Westfelt E, Rylander H, Dahlén G, Lindhe J. The effect of supragingival plaque control on the progression of advanced periodontal disease. J Clin Periodontol. 1998;25:536–41.

  2. 2.

    Addy M, Moran JM. Clinical indications for the use of chemical adjuncts to plaque control: chlorhexidine formulations. Periodontol 2000. 1997;15:52–4.

  3. 3.

    Flotra L, Gjermo P, Rolla G, Waerhaug J. Side effects of chlorhexidine mouthwashes. Scand J Dent Res. 1971;79:119–25.

  4. 4.

    Singla S, Malhotra R, Saxena S. Antibacterial efficacy of mouthwash prepared from pomegranate, grape seed and guava extracts against oral streptococci: an in vivo study. J Clin Pediatr Dent. 2018;42:109–13.

  5. 5.

    Pradeep AR, Suke DK, Martande SS, Singh SP, Nagpal K, Naik SB. Triphala- a new herbal mouthwash in gingivitis: a randomized controlled clinical trial. J Periodontol. 2016;87:1352–9.

  6. 6.

    Khalessi AM, Pack AR, Thomson WM, Tompkins GR. An in vivo study of the plaque control efficacy of Persica™ , a commercially available herbal mouthwash containing extracts of Salvodora Persica. Int Dent J. 2004;54:279–83.

  7. 7.

    Ojezele M, Agunbiade S. Phytochemical constituents and medicinal properties of different extracts of anacardium occidentale and psidium guajava. Asian J Biomed Pharmaceut Sci. 2013;3:20–3.

  8. 8.

    Arima H, Danno G. Isolation of antimicrobial compounds from guava (Psidium guajava) and their structural elucidation. Biosci Biotechnol Biochem. 2002;66:1727–30.

  9. 9.

    Begum B, Hassan SI, Siddiqui BS. Two new triterpenoids from fresh leaves of Psidium guajava. Planta Med. 2002;68:1149–52.

  10. 10.

    Jang M, Jeong SW, Cho SK, Ahn KS, Lee JH, Yang DC, Kim JC. Anti-inflammatory effects of an ethanolic extract of guava (Psidium guajava L.) leaves in vitro and in vivo. J Med Food. 2014;17:678–85.

  11. 11.

    Guintu FZ, Chua AH. Effectivity of guava leaves (Psidium guajava) as mouthwash for patients with aphthous ulcers. Philipp J Otolaryngol Head Neck Surg. 2013;28:8–13.

  12. 12.

    Schulz KF, Altman DG, Moher D, CONSORT Group. CONSORT 2010 statement: updated guidelines for reporting parallel group randomized trials. Ann Intern Med. 2010;152:726–32.

  13. 13.

    Handa SS, Khanuja SPS, Longo G, Rakesh DD. Extraction technologies for medicinal and aromatic plants, vol. 66. 1st ed. Italy: United Nations industrial development organization and the International Centre for Science and High Technology; 2008. https://www.worldcat.org/title/extraction-technologies-for-medicinal-and-aromatic-plants/oclc/740721851

  14. 14.

    Löe H, Silness J. Periodontal diseases in pregnancy.1.Prevalence and severity. Acta Odontol Scand. 1963;21:533–51.

  15. 15.

    Turesky S, Gilmore ND, Glickman I. Reduced plaque formation by the chloromethyl analogue of victamine C. J Periodontol. 1970;41:41–3.

  16. 16.

    Löe H, Theilade E, Jensen SB. Experimental gingivitis in man. J Periodontol. 1965;36:177–87.

  17. 17.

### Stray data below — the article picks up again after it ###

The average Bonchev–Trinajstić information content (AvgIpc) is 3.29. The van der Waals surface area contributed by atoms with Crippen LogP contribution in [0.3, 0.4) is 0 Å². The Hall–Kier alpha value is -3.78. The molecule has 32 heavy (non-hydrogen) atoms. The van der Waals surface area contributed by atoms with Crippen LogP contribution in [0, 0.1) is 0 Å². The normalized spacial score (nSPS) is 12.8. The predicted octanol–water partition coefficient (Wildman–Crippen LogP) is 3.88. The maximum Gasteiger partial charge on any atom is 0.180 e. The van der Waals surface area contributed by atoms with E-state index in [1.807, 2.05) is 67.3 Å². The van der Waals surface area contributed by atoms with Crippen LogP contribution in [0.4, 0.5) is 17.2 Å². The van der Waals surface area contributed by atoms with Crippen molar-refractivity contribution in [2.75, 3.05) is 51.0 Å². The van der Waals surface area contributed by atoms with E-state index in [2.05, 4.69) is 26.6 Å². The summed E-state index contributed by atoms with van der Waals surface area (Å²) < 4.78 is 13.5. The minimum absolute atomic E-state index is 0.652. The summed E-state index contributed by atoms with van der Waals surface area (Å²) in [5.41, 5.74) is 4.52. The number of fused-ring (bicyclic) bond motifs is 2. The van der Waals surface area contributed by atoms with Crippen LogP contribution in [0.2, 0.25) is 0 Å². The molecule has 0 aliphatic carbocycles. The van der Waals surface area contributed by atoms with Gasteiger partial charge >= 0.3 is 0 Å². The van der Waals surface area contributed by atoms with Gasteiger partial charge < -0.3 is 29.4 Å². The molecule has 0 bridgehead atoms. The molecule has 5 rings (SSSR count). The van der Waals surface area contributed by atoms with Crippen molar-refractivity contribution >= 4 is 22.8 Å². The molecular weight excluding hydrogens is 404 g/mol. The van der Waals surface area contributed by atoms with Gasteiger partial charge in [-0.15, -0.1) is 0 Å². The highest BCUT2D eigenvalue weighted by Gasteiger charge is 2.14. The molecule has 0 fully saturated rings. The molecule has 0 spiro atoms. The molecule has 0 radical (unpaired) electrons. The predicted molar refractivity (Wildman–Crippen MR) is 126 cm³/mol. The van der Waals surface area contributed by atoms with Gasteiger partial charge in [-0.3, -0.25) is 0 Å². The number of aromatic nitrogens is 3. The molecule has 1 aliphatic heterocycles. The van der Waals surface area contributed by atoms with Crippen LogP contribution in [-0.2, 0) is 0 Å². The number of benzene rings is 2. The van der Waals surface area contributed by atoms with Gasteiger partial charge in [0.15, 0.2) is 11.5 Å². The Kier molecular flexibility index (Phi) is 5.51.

Moore WE, Hoideman LV. Smibert RM bacteriology of experimental gingivitis in young adult humans. Infect Immun. 1982;38:651–67.

  18. 18.

    Tonetti MS, Eickholz P, Loos BG, et al. Principles in prevention of periodontal diseases. Consensus report of group 1 of the 11th European Workshop on Periodontology on effective prevention of periodontal and peri-implant diseases. J Clin Periodontol. 2015;42(Suppl. 16):S5–S11.

  19. 19.

    Figuero E, Herrera D, Tobías A, Serrano J, Roldán S, Escribano M, Martín C. Efficacy of adjunctive anti-plaque chemical agents in managing gingivitis: a systematic review and network meta-analyses. J Clin Periodontol. 2019;46:723–39.

  20. 20.

    Seo J, Lee S, Elam ML, Johnson SA, Kang J, Arjmandi BH. Study to find the best extraction solvent for use with guava leaves (Psidium guajava L.) for high antioxidant efficacy. Food Sci Nutr. 2014;2:174–80.

  21. 21.

    Araújo MR, Alvarez MJ, Godinho CA, Roberto MS. An eight-month randomized controlled trial on the use of intra-oral cameras and text messages for gingivitis control among adults. Int J Dent Hyg. 2019;17:202–13.

  22. 22.

    Hughes TP, Caffesse RG. Gingival changes following scaling , root planing and oral hygiene. A biometric evaluation. J Periodontol. 1978;49:245–52.

  23. 23.

    Suomi JD, Greene JC, Vermillion J, Doyle J, Chang JJ, Leatherwood EC. The effect of controlled oral hygiene procedures on the periodontal diseases in adults: results after third and final year. J Periodontol. 1971;42:152–60.

  24. 24.

    Grossman E, Relter G, Sturzenberger OP, De La Rosa M, Bickinson TD, Flrretti GA, et al. Six month study of the effects of a Chlorhexidine mouthrinse on gingivitis in adults. J Periodontal Res. 1986;21:33–43.

  25. 25.

    Greenstein G. Peridontal response to the mechanical non-surgical therapy: a review. J Periodontol. 1992;63:118–30.

  26. 26.

    Kavimani S, Ilango R, Vertichelvan T. Antiinflammatory activity of volatile oil of Psidium guajava. Anc Sci Life. 1998;17:300–4.